In 2008, British women Emma and Abi Moore launched the Pinkstinks campaign. They wanted to draw attention to the fact that pink is not just a color: it broadcasts a gender stereotype and is associated with a certain model of female behavior. The Moore sisters believed that if from an early age a girl is surrounded only by pink things and toys, then this negatively affects her gender socialization. “This is a signpost telling girls that beauty is valued more than intelligence; it limits their ambitions,” said Abi Moore.

Color for feminists and men

Associated with gender stereotypes, pink has long been considered anti-feminist. For a woman who defends her rights, strives for equal opportunities with men and does not want to depend on social standards, the love of pink was something shameful. American writer and feminist Roxanne Gay wrote about this in 2014.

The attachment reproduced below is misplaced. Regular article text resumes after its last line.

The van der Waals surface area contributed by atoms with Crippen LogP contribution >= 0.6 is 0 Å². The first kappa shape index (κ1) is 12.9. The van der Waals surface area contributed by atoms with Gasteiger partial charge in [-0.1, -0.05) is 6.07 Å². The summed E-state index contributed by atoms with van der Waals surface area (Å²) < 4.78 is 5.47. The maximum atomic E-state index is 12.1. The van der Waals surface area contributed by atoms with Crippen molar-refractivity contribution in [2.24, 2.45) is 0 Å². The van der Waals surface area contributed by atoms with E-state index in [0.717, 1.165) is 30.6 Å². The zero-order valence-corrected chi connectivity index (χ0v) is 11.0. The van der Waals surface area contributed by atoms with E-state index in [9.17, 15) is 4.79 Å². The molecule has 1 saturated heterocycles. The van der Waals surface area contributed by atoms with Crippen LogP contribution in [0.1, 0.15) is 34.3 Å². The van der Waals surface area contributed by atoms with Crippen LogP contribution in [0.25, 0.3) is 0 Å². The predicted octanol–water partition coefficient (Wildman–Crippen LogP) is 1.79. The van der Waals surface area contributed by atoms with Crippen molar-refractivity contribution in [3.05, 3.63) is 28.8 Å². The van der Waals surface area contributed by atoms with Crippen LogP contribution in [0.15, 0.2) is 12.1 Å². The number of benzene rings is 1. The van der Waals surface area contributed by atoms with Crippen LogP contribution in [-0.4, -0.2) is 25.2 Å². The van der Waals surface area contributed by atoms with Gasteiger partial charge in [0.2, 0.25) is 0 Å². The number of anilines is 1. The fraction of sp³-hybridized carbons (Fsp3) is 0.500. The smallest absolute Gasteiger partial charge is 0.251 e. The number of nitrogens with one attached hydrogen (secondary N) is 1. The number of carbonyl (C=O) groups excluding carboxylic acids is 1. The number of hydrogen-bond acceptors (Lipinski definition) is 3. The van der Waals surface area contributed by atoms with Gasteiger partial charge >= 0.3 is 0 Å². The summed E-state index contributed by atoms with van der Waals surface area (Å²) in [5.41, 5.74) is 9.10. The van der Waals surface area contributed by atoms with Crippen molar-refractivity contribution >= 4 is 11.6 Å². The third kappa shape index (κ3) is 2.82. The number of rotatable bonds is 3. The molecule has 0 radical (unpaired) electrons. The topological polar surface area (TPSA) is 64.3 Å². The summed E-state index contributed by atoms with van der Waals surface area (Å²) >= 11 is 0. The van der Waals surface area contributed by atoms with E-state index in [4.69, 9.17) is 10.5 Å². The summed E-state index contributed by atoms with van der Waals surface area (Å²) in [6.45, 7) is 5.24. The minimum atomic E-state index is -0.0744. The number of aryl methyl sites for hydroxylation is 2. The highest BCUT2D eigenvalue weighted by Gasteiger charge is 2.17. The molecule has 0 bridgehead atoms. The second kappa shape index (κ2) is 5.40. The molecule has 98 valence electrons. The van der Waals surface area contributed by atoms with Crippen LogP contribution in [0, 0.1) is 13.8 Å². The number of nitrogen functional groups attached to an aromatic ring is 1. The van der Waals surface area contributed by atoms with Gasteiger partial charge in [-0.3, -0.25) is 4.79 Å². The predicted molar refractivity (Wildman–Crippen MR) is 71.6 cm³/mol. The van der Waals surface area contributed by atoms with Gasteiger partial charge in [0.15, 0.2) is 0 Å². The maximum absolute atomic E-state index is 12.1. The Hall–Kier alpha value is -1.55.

“I’m a bad feminist because I’m… a woman who loves the color pink. <...> I used to say that my favorite color is black to be cool. But it’s really pink—all shades of pink.”

An excerpt from Roxanne Gay’s book of essays, The Bad Feminist.

In the last decade, attitudes towards pink have changed again. Women no longer want to be shy about loving this color. They try to change the associative array associated with it. Now it is not only the color of the first ladies and housewives, but also scientists, athletes, activists. Femininity and femininity, with which pink is associated, cease to be a cause for shame.

“As a child, I wanted to appear strong and thought that if I wore pink, I would look weak and girly. <...> I don’t know about others, but I no longer want to be considered the color of weakness.”

From the blog of feminist and influencer Annabelle Schmitt